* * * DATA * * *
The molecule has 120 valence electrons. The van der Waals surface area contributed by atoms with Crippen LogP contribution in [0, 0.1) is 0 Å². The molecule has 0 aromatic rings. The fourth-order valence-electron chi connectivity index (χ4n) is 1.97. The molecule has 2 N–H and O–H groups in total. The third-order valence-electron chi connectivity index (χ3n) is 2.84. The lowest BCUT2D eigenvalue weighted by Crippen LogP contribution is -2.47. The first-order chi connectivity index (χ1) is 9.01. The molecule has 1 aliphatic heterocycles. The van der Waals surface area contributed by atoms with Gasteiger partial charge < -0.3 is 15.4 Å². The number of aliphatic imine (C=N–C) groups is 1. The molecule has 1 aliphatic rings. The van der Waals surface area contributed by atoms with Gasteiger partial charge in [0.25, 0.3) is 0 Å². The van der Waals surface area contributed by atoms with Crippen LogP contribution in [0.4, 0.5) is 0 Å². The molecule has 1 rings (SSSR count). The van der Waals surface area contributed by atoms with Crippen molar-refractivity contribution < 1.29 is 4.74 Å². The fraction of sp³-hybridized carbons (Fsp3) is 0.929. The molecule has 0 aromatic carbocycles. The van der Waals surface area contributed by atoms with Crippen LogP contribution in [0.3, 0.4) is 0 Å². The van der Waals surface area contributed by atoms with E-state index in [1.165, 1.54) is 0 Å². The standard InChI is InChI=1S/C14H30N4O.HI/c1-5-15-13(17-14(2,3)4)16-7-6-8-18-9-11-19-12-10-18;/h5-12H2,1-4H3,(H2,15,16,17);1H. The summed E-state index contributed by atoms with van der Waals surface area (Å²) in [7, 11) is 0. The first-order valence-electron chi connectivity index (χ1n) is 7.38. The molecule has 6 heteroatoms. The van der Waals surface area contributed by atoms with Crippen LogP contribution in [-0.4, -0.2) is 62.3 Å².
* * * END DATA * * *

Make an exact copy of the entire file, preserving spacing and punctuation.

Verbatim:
The molecule has 120 valence electrons. The van der Waals surface area contributed by atoms with Crippen LogP contribution in [0, 0.1) is 0 Å². The molecule has 0 aromatic rings. The fourth-order valence-electron chi connectivity index (χ4n) is 1.97. The molecule has 2 N–H and O–H groups in total. The third-order valence-electron chi connectivity index (χ3n) is 2.84. The lowest BCUT2D eigenvalue weighted by Crippen LogP contribution is -2.47. The first-order chi connectivity index (χ1) is 9.01. The molecule has 1 aliphatic heterocycles. The van der Waals surface area contributed by atoms with Gasteiger partial charge < -0.3 is 15.4 Å². The number of aliphatic imine (C=N–C) groups is 1. The molecule has 1 aliphatic rings. The van der Waals surface area contributed by atoms with Gasteiger partial charge in [0.25, 0.3) is 0 Å². The van der Waals surface area contributed by atoms with Crippen LogP contribution in [0.4, 0.5) is 0 Å². The molecule has 1 rings (SSSR count). The van der Waals surface area contributed by atoms with Crippen molar-refractivity contribution < 1.29 is 4.74 Å². The fraction of sp³-hybridized carbons (Fsp3) is 0.929. The molecule has 0 aromatic carbocycles. The van der Waals surface area contributed by atoms with Crippen LogP contribution in [0.3, 0.4) is 0 Å². The van der Waals surface area contributed by atoms with E-state index in [1.165, 1.54) is 0 Å². The standard InChI is InChI=1S/C14H30N4O.HI/c1-5-15-13(17-14(2,3)4)16-7-6-8-18-9-11-19-12-10-18;/h5-12H2,1-4H3,(H2,15,16,17);1H. The summed E-state index contributed by atoms with van der Waals surface area (Å²) in [7, 11) is 0. The first-order valence-electron chi connectivity index (χ1n) is 7.38. The molecule has 6 heteroatoms. The van der Waals surface area contributed by atoms with Crippen LogP contribution in [-0.4, -0.2) is 62.3 Å².